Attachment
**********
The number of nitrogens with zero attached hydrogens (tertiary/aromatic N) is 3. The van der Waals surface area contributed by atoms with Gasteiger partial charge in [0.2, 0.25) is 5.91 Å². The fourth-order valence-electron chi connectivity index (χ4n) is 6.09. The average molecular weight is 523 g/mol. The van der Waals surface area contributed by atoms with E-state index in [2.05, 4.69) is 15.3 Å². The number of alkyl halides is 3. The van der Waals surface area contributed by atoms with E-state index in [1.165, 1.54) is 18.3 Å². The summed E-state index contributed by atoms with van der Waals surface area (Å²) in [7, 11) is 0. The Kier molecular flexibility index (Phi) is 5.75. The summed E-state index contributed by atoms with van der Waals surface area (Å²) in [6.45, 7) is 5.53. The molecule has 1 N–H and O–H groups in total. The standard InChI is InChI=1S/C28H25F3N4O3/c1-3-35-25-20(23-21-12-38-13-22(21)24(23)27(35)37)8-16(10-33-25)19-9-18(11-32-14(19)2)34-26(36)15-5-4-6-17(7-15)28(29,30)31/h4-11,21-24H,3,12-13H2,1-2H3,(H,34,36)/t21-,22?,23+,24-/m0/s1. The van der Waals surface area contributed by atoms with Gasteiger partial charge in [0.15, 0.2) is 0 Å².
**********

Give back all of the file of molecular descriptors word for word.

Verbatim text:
The number of nitrogens with zero attached hydrogens (tertiary/aromatic N) is 3. The van der Waals surface area contributed by atoms with Gasteiger partial charge in [0.2, 0.25) is 5.91 Å². The fourth-order valence-electron chi connectivity index (χ4n) is 6.09. The average molecular weight is 523 g/mol. The van der Waals surface area contributed by atoms with E-state index in [2.05, 4.69) is 15.3 Å². The number of alkyl halides is 3. The van der Waals surface area contributed by atoms with E-state index in [1.165, 1.54) is 18.3 Å². The summed E-state index contributed by atoms with van der Waals surface area (Å²) in [7, 11) is 0. The Kier molecular flexibility index (Phi) is 5.75. The summed E-state index contributed by atoms with van der Waals surface area (Å²) in [6.45, 7) is 5.53. The molecule has 1 N–H and O–H groups in total. The standard InChI is InChI=1S/C28H25F3N4O3/c1-3-35-25-20(23-21-12-38-13-22(21)24(23)27(35)37)8-16(10-33-25)19-9-18(11-32-14(19)2)34-26(36)15-5-4-6-17(7-15)28(29,30)31/h4-11,21-24H,3,12-13H2,1-2H3,(H,34,36)/t21-,22?,23+,24-/m0/s1. The van der Waals surface area contributed by atoms with Gasteiger partial charge in [0.15, 0.2) is 0 Å².